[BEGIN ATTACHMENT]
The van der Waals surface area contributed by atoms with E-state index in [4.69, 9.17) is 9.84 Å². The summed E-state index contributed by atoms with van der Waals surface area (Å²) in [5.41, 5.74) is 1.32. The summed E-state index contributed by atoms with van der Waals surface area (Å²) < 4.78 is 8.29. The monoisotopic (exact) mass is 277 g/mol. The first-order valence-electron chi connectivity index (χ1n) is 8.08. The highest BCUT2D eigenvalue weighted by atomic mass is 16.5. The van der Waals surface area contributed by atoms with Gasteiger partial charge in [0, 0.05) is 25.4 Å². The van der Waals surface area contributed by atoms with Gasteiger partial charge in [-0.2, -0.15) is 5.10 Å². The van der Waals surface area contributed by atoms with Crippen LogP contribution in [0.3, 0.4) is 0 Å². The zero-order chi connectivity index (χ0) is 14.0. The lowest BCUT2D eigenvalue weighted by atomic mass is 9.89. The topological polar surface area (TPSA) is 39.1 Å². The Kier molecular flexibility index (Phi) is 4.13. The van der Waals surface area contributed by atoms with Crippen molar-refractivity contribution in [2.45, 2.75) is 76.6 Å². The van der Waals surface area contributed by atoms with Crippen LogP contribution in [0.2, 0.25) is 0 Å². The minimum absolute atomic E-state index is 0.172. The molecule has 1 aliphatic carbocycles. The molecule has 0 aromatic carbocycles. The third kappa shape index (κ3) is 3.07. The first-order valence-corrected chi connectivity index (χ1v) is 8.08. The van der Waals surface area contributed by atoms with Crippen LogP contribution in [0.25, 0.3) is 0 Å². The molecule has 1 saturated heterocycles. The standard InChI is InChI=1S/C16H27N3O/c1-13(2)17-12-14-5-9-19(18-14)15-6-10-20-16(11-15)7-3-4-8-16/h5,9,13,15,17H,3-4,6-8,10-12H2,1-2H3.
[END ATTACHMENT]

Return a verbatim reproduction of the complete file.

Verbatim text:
The van der Waals surface area contributed by atoms with E-state index in [4.69, 9.17) is 9.84 Å². The summed E-state index contributed by atoms with van der Waals surface area (Å²) in [5.41, 5.74) is 1.32. The summed E-state index contributed by atoms with van der Waals surface area (Å²) < 4.78 is 8.29. The monoisotopic (exact) mass is 277 g/mol. The first-order valence-electron chi connectivity index (χ1n) is 8.08. The highest BCUT2D eigenvalue weighted by atomic mass is 16.5. The van der Waals surface area contributed by atoms with Gasteiger partial charge in [0, 0.05) is 25.4 Å². The van der Waals surface area contributed by atoms with Gasteiger partial charge in [-0.2, -0.15) is 5.10 Å². The van der Waals surface area contributed by atoms with Crippen LogP contribution in [0.3, 0.4) is 0 Å². The zero-order chi connectivity index (χ0) is 14.0. The lowest BCUT2D eigenvalue weighted by atomic mass is 9.89. The topological polar surface area (TPSA) is 39.1 Å². The Kier molecular flexibility index (Phi) is 4.13. The van der Waals surface area contributed by atoms with Crippen molar-refractivity contribution in [2.45, 2.75) is 76.6 Å². The van der Waals surface area contributed by atoms with Crippen LogP contribution in [0.2, 0.25) is 0 Å². The minimum absolute atomic E-state index is 0.172. The molecule has 1 aliphatic carbocycles. The molecule has 0 aromatic carbocycles. The third kappa shape index (κ3) is 3.07. The first-order valence-corrected chi connectivity index (χ1v) is 8.08. The van der Waals surface area contributed by atoms with Crippen LogP contribution in [0.25, 0.3) is 0 Å². The molecule has 1 saturated heterocycles. The standard InChI is InChI=1S/C16H27N3O/c1-13(2)17-12-14-5-9-19(18-14)15-6-10-20-16(11-15)7-3-4-8-16/h5,9,13,15,17H,3-4,6-8,10-12H2,1-2H3.